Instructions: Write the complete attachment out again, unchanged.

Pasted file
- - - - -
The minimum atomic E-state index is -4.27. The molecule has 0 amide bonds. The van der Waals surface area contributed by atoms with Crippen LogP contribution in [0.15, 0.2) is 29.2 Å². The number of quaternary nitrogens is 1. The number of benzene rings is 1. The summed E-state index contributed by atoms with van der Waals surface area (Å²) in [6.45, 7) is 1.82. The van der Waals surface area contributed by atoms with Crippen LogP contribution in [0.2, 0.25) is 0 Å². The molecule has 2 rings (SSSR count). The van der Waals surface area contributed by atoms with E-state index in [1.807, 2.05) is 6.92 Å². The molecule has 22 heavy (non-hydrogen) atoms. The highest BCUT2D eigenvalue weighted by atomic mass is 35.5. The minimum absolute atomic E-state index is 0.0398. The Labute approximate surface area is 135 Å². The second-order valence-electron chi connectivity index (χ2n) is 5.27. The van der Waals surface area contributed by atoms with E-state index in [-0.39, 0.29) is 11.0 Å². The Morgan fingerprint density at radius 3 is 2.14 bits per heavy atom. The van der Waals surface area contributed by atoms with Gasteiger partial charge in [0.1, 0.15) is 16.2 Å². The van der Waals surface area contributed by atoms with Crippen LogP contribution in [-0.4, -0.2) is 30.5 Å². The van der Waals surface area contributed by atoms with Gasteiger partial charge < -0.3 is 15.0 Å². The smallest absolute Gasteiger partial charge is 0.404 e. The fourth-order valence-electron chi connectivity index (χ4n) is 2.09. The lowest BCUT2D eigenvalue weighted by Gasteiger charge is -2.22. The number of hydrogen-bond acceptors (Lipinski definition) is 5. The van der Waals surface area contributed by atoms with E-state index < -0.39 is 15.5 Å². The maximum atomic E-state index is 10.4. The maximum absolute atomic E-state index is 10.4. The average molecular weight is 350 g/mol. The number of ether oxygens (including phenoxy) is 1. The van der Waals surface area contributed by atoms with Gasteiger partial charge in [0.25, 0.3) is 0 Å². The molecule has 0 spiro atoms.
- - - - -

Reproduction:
The minimum atomic E-state index is -4.27. The molecule has 0 amide bonds. The van der Waals surface area contributed by atoms with Crippen LogP contribution in [0.15, 0.2) is 29.2 Å². The number of quaternary nitrogens is 1. The number of benzene rings is 1. The summed E-state index contributed by atoms with van der Waals surface area (Å²) in [6.45, 7) is 1.82. The van der Waals surface area contributed by atoms with Crippen LogP contribution in [0.2, 0.25) is 0 Å². The molecule has 2 rings (SSSR count). The van der Waals surface area contributed by atoms with E-state index in [1.807, 2.05) is 6.92 Å². The molecule has 22 heavy (non-hydrogen) atoms. The highest BCUT2D eigenvalue weighted by atomic mass is 35.5. The minimum absolute atomic E-state index is 0.0398. The Labute approximate surface area is 135 Å². The second-order valence-electron chi connectivity index (χ2n) is 5.27. The van der Waals surface area contributed by atoms with E-state index in [-0.39, 0.29) is 11.0 Å². The Morgan fingerprint density at radius 3 is 2.14 bits per heavy atom. The van der Waals surface area contributed by atoms with Gasteiger partial charge in [0.1, 0.15) is 16.2 Å². The van der Waals surface area contributed by atoms with Crippen LogP contribution in [-0.4, -0.2) is 30.5 Å². The van der Waals surface area contributed by atoms with Gasteiger partial charge < -0.3 is 15.0 Å². The smallest absolute Gasteiger partial charge is 0.404 e. The fourth-order valence-electron chi connectivity index (χ4n) is 2.09. The lowest BCUT2D eigenvalue weighted by Gasteiger charge is -2.22. The number of hydrogen-bond acceptors (Lipinski definition) is 5. The van der Waals surface area contributed by atoms with E-state index < -0.39 is 15.5 Å². The maximum atomic E-state index is 10.4. The maximum absolute atomic E-state index is 10.4. The average molecular weight is 350 g/mol. The number of ether oxygens (including phenoxy) is 1. The van der Waals surface area contributed by atoms with Gasteiger partial charge in [0.25, 0.3) is 0 Å². The molecule has 0 spiro atoms.